Mary Fran Malone won the Excellence in International Engagement Award, which recognizes exceptional international engagement by a UNH faculty member.
Excellence in Teaching Award
Kevin Healey believes that a good teacher is like a coach who sees a player’s potential even when they don’t — someone who relates to students not as they are now, but as who they are capable of becoming. A good teacher, he says, creates a space of teamwork and encouragement where students discover their strengths and can express original insights in their own voice.
Healey gets to know students personally, establishing rapport by weaving scholarship with personal anecdotes, showing how readings relate to day-to-day life, all with a good balance of sincerity and irreverent humor.
“A good day in the classroom is one where we think a lot and talk a lot, but laugh a lot, too,” the assistant professor of communication says.
And one where students test their technical skills. Last spring, Healey took his class into College Woods and handed out envelopes containing photographs and pieces of paper with words like “courage” and “compassion” printed on them. After students reviewed the materials — alone and with their cellphones off — they began taking photos representing their emotional response through visual metaphor.
In his digital democracies class, students don’t just write papers, they create websites. His media ethics course has students blogging about weekly readings. It’s no wonder students routinely describe Healey as “inspiring, caring, dedicated and passionate” — all words one would imagine equate to teaching excellence.
Scott Weintraub received the Outstanding Assistant Professor Award, presented to an inspiring, challenging and effective teacher whose concern and respect for students is evident both in and out of the classroom.
Jean Brierley Award for Excellence in Teaching
Janet Polasky has a philosophy that guides her teaching that goes like this: in training students to be historians — no matter if they are engineers, pre-vet or business majors — they are really learning to be global citizens. And that, Polasky says, helps them to challenge not just the beliefs of others, but their own.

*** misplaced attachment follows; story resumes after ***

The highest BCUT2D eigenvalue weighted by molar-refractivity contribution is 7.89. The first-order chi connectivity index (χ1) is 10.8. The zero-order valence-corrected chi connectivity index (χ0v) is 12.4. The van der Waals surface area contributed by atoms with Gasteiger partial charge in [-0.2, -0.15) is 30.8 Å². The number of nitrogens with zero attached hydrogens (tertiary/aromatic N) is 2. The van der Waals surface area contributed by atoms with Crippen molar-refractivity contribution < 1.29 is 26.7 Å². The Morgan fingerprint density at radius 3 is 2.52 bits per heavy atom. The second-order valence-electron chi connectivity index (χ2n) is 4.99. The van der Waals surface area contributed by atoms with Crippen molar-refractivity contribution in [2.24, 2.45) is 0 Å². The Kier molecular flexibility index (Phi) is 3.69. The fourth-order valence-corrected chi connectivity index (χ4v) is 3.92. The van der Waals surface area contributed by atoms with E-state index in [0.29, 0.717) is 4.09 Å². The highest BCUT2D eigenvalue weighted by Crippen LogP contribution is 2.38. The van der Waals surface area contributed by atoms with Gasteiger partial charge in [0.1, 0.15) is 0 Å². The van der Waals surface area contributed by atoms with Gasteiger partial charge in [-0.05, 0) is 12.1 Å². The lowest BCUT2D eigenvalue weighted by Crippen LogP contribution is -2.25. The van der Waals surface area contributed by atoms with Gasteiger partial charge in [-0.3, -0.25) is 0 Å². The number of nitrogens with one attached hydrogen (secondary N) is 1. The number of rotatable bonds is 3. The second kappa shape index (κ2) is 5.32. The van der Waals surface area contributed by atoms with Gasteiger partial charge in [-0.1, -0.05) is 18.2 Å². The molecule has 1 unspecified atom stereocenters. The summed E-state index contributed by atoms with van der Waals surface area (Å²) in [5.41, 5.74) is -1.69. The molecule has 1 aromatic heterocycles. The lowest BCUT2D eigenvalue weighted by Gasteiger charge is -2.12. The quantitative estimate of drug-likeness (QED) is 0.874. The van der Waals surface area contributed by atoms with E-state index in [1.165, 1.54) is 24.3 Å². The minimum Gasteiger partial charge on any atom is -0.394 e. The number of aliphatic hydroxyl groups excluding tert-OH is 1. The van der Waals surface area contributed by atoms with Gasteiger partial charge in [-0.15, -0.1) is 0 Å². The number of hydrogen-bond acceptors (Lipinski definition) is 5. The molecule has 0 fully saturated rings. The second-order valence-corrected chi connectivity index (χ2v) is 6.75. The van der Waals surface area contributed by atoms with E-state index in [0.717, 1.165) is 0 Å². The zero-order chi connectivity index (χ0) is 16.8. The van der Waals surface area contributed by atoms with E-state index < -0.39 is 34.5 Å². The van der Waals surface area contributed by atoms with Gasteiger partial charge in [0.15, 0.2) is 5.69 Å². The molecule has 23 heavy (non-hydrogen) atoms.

“History takes students into a different time, much as studying abroad takes them to a different place,” says Polasky, UNH’s Presidential Professor of History. “By coming to understand another culture as an outsider, by getting inside another mindset or consciousness, they come to understand their own.”
The goal she sets for her students is to inspire them to think critically, to listen attentively and to read thoughtfully so they can speak and write fluently. Her hands-on learning style has had students in a freshman seminar staging a production of Bertolt Brecht’s 1939 play “Mother Courage and Her Children”; skyping with scholars in Scotland, Australia and California; and traveling via train to work in the rare books section of the Boston Library.
In a Modern France course, students reenacted the student-worker revolt of May-June 1968, each group taking on the identity of Trotskyite student activists, trade union leaders or the CRS (national guard) as well as writing pamphlets, op eds and newspaper stories that they posted online, all of which exemplifies the lengths to which Polasky goes to engage her students and to create an inclusive learning environment.